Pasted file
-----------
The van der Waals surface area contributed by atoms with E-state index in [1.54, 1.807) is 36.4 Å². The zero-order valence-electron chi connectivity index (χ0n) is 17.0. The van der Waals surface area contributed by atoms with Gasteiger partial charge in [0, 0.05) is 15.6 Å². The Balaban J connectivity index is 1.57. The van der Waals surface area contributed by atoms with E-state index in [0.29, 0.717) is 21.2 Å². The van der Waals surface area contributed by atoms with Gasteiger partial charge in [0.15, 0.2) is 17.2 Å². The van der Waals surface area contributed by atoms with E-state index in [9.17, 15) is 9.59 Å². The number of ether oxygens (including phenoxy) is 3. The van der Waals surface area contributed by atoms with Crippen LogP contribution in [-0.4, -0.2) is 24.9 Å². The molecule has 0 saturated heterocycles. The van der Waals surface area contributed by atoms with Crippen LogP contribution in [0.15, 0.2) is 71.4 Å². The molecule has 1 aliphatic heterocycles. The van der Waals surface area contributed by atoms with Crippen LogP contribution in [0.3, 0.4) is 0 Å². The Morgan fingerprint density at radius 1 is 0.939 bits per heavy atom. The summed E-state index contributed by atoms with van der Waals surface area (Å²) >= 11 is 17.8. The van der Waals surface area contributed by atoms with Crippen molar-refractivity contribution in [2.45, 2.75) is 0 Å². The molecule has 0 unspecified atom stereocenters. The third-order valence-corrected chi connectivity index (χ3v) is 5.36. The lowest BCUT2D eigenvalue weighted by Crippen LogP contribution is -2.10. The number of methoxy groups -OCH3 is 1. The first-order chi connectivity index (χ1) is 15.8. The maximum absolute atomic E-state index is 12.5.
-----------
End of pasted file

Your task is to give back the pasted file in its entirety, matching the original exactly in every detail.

The van der Waals surface area contributed by atoms with E-state index in [1.54, 1.807) is 36.4 Å². The zero-order valence-electron chi connectivity index (χ0n) is 17.0. The van der Waals surface area contributed by atoms with Gasteiger partial charge in [0, 0.05) is 15.6 Å². The Balaban J connectivity index is 1.57. The van der Waals surface area contributed by atoms with E-state index in [0.29, 0.717) is 21.2 Å². The van der Waals surface area contributed by atoms with Gasteiger partial charge in [0.15, 0.2) is 17.2 Å². The van der Waals surface area contributed by atoms with E-state index in [9.17, 15) is 9.59 Å². The number of ether oxygens (including phenoxy) is 3. The van der Waals surface area contributed by atoms with Crippen LogP contribution in [-0.4, -0.2) is 24.9 Å². The molecule has 0 saturated heterocycles. The van der Waals surface area contributed by atoms with Crippen LogP contribution in [0.15, 0.2) is 71.4 Å². The molecule has 1 aliphatic heterocycles. The van der Waals surface area contributed by atoms with Crippen LogP contribution in [0.3, 0.4) is 0 Å². The Morgan fingerprint density at radius 1 is 0.939 bits per heavy atom. The summed E-state index contributed by atoms with van der Waals surface area (Å²) >= 11 is 17.8. The van der Waals surface area contributed by atoms with Crippen molar-refractivity contribution in [2.45, 2.75) is 0 Å². The molecule has 0 unspecified atom stereocenters. The third-order valence-corrected chi connectivity index (χ3v) is 5.36. The lowest BCUT2D eigenvalue weighted by Crippen LogP contribution is -2.10. The number of methoxy groups -OCH3 is 1. The first-order chi connectivity index (χ1) is 15.8. The maximum absolute atomic E-state index is 12.5.